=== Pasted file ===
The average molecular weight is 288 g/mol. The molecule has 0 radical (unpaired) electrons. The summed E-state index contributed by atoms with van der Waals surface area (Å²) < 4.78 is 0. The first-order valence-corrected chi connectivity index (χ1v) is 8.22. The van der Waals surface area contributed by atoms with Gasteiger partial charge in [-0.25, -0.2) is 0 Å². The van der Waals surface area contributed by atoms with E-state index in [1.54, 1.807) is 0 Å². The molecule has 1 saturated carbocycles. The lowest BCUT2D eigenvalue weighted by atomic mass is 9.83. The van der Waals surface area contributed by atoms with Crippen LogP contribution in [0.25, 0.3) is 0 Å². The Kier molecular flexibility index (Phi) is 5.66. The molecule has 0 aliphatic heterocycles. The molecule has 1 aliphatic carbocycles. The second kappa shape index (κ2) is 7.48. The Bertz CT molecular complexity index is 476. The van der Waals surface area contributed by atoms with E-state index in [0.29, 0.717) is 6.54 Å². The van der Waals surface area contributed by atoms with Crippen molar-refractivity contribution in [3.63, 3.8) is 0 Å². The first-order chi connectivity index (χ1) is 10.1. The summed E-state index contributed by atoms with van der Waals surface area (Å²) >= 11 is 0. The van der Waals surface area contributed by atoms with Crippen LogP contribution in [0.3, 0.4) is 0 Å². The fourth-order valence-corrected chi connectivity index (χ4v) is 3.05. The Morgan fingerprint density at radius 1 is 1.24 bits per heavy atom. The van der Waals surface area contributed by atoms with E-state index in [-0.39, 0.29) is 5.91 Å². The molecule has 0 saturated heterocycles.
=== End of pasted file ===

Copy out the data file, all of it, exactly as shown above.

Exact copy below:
The average molecular weight is 288 g/mol. The molecule has 0 radical (unpaired) electrons. The summed E-state index contributed by atoms with van der Waals surface area (Å²) < 4.78 is 0. The first-order valence-corrected chi connectivity index (χ1v) is 8.22. The van der Waals surface area contributed by atoms with Gasteiger partial charge in [-0.25, -0.2) is 0 Å². The van der Waals surface area contributed by atoms with E-state index in [1.54, 1.807) is 0 Å². The molecule has 1 saturated carbocycles. The lowest BCUT2D eigenvalue weighted by atomic mass is 9.83. The van der Waals surface area contributed by atoms with Crippen LogP contribution in [0.25, 0.3) is 0 Å². The Kier molecular flexibility index (Phi) is 5.66. The molecule has 0 aliphatic heterocycles. The molecule has 1 aliphatic carbocycles. The second kappa shape index (κ2) is 7.48. The Bertz CT molecular complexity index is 476. The van der Waals surface area contributed by atoms with E-state index in [0.29, 0.717) is 6.54 Å². The van der Waals surface area contributed by atoms with Crippen molar-refractivity contribution in [3.63, 3.8) is 0 Å². The first-order chi connectivity index (χ1) is 10.1. The summed E-state index contributed by atoms with van der Waals surface area (Å²) >= 11 is 0. The van der Waals surface area contributed by atoms with Crippen LogP contribution in [0.3, 0.4) is 0 Å². The fourth-order valence-corrected chi connectivity index (χ4v) is 3.05. The Morgan fingerprint density at radius 1 is 1.24 bits per heavy atom. The van der Waals surface area contributed by atoms with E-state index in [-0.39, 0.29) is 5.91 Å². The molecule has 0 saturated heterocycles.